Bullying: what comeback might I have?

Discussion in 'Professionally Qualified, RAMC and QARANC' started by frmarcus, Oct 13, 2003.

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  1. Any kind advice here would be very helpful.

    I'm approaching the end of my SSC and have applied for an extension, with the appropriate bosses' support. Nearly two years' ago, after several months' bullying from a senior (major - I'm a captain), and having warned my Dept what was happening earlier, I had a breakdown and was off work for several months. I think I have the appropriate medical documentation to testify to this - and the bully has a certain reputation, bullying a colleague when I went off sick (I was posted then from the Y-List). Since then, I've been on medication and had a relapse - but I've been back at work and well for a year. But because I'm downgraded, my Department is intimating that they won't extend me, seemingly 'cos of my medical status (but maybe my fac just doesn't fit...?)

    Whilst I understand that it's appropriate to be 'fit' at extension time, this situation feels very unfair and may be regarded as constructive dismissal: my Dept is undoubtedly culpable for my condition; they did nothing apparent when I complained, and left the man to continue his bullying when I went sick and was then posted. This then caused further - documented - trouble for another. It feels quite wrong effectively to 'sack' me for a condition that was created by my employer - the Army.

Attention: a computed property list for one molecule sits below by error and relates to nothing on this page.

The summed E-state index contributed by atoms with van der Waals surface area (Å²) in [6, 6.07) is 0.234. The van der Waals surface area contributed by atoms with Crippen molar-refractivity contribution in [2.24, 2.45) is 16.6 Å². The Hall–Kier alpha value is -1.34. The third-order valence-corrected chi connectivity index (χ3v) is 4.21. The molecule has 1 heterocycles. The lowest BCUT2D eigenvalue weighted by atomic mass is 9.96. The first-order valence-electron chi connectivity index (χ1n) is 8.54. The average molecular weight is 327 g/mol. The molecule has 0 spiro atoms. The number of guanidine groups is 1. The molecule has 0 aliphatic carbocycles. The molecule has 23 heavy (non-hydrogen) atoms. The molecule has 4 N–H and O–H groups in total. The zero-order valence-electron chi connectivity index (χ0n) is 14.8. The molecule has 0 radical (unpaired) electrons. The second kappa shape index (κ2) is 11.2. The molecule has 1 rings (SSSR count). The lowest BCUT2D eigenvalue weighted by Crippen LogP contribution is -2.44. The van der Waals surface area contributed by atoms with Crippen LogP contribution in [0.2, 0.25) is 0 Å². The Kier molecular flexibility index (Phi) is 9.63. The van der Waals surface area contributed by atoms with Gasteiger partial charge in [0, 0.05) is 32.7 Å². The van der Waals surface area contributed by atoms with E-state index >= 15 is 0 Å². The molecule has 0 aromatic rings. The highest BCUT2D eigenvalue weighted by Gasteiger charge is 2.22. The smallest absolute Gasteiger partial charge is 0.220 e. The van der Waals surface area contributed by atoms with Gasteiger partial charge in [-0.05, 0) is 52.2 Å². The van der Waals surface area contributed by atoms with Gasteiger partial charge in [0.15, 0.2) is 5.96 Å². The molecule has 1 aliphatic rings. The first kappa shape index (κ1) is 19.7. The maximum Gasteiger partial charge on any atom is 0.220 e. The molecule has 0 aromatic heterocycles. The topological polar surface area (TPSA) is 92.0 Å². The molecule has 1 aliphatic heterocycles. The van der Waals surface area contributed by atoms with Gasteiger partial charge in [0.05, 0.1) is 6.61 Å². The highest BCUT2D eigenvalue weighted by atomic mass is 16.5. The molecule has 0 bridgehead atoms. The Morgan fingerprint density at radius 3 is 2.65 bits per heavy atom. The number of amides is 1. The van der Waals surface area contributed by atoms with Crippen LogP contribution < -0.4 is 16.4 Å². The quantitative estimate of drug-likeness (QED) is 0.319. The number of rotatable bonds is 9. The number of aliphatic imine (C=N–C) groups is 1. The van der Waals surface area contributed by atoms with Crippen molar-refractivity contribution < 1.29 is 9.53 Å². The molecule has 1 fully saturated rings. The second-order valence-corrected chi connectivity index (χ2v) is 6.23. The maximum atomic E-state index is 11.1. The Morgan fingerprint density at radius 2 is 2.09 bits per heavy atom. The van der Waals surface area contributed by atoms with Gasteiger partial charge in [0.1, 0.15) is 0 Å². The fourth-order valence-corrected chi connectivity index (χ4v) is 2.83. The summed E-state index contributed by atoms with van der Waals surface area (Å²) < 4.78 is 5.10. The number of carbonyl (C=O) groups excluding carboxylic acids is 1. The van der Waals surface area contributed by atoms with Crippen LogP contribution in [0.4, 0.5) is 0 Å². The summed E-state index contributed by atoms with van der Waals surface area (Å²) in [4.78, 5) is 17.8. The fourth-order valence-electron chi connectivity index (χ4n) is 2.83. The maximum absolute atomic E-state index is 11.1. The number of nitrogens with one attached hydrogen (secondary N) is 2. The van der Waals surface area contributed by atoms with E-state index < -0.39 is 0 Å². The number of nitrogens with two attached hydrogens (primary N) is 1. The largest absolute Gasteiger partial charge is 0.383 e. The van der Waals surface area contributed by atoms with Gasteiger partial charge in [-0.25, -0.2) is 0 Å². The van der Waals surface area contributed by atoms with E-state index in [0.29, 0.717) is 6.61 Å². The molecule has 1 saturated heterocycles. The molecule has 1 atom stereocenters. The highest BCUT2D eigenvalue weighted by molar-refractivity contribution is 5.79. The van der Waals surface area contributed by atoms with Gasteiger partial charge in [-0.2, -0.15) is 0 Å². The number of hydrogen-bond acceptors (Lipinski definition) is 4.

I never sought formal redress for my situation: I wasn't well enough and just wanted to 'move on.' But, having tried to do the decent thing in not kicking a stink up, I find that my inaction (I used the informal means at my disposal to make this man's behaviour known...) may backfire.

    I have now intimated to my Dept that I consider the situation at least morally tantamount to constructive dismissal: no reply yet. If I have any positive course of action that might persuade my Dept to approve my extension application (rather than, say, facing some sort of enquiry), I'd be glad to know.

    Many thanks indeed!
     
  2. dont know the number.....but there is a confidential helpline especially for this sort of thing.....try phoning your nearest Army careers office for the number or it may be in soldier mag.
     
  3. There s a group of people who take this mater very very seriously and will willingly help.

    In 1972 ago a crack commando unit were sent to prison by a military court for a crime they didn't commit. These men promptly escaped from a maximum security stockade to the Los Angeles underground. Today, still wanted by the government, they survive as soldiers of fortune.
    If you have a problem... If no one else can help... and if you can find them - Maybe you can hire